Abstract and Keywords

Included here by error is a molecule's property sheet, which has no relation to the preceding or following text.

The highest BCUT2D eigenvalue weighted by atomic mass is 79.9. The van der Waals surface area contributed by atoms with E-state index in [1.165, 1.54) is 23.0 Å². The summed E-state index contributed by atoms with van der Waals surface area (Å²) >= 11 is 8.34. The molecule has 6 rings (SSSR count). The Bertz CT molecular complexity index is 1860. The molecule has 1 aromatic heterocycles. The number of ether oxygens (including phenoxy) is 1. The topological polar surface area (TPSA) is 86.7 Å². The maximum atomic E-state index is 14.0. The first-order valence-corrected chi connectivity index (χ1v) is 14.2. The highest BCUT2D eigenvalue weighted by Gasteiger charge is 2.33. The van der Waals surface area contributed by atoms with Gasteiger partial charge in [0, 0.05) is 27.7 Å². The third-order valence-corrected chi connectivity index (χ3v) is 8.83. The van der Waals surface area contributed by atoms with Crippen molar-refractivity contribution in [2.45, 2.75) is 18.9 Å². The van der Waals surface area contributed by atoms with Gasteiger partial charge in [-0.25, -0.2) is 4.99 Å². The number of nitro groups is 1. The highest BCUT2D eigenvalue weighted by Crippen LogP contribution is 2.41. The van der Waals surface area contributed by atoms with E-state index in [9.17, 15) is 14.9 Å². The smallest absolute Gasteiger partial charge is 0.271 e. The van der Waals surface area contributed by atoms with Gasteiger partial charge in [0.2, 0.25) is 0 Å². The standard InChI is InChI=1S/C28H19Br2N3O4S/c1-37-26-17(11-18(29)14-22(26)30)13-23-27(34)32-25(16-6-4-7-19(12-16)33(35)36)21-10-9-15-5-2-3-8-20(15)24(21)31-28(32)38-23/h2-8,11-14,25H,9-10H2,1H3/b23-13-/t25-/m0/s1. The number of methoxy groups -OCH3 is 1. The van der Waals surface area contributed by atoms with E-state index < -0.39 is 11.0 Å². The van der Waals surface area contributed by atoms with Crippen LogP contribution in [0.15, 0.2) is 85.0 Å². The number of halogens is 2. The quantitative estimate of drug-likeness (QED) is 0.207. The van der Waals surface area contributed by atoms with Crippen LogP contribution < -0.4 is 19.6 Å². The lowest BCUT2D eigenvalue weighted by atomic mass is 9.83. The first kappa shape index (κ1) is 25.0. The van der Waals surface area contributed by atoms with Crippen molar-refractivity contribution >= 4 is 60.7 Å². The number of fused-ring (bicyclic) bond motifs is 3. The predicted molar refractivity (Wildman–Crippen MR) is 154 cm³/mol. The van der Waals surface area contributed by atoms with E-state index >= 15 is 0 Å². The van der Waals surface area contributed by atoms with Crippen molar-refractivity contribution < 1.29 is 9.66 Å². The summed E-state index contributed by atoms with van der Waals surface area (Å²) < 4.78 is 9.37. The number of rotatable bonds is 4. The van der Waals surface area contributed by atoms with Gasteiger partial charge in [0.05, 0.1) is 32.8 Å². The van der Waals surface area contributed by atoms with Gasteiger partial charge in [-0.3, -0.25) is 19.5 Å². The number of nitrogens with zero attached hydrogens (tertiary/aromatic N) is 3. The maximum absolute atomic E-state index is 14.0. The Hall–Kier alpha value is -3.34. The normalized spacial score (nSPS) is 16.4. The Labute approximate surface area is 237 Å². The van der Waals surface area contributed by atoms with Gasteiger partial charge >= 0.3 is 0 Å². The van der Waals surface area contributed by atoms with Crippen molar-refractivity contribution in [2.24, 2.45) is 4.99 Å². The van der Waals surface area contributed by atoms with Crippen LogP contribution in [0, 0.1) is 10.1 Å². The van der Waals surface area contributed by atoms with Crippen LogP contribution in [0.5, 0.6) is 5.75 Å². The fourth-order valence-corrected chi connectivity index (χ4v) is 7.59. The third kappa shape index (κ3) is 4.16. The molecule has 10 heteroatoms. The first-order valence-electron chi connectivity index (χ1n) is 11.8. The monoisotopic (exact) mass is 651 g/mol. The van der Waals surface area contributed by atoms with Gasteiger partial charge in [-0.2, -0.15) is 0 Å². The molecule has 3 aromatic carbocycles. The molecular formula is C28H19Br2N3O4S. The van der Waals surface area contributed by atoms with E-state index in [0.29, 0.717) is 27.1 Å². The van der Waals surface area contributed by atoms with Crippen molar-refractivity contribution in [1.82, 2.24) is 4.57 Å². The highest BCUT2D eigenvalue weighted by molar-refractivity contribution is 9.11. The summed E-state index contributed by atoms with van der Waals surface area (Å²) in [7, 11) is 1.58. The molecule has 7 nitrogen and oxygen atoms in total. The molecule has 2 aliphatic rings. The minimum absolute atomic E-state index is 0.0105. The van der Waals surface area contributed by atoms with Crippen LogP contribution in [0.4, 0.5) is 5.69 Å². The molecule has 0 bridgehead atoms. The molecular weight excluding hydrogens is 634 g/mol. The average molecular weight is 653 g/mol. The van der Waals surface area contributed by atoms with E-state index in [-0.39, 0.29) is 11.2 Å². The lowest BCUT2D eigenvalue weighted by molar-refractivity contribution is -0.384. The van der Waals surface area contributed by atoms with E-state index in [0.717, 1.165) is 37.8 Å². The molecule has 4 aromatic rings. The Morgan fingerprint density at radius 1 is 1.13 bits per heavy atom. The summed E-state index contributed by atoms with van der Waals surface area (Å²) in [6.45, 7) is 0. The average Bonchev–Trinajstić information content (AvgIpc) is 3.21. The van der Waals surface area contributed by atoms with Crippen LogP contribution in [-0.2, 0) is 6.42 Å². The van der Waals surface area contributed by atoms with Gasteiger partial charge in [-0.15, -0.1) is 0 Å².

This article aims to go beyond the existing scholarship on eugenics and to point out the complex intertwining of visions of racial improvement with eugenic hybrids during the twentieth century. It offers an insight into the convoluted relationship between race and eugenics. It contributes to the increasingly polarized current discussion about the eternal return of eugenics. It evaluates the degree and nature of conceptual transfers of eugenic knowledge and ideas and addresses eugenics' key components. Race is a central component in the eugenic imagination and this centrality provides an insight into a larger debate, known as the nature-nurture debate. The examples of eugenic thinking on race are provided in this article. It illustrates that the study of twentieth-century eugenics is currently undergoing a remarkable transformation and contributes in new and refreshing ways to our understanding of eugenics and race.
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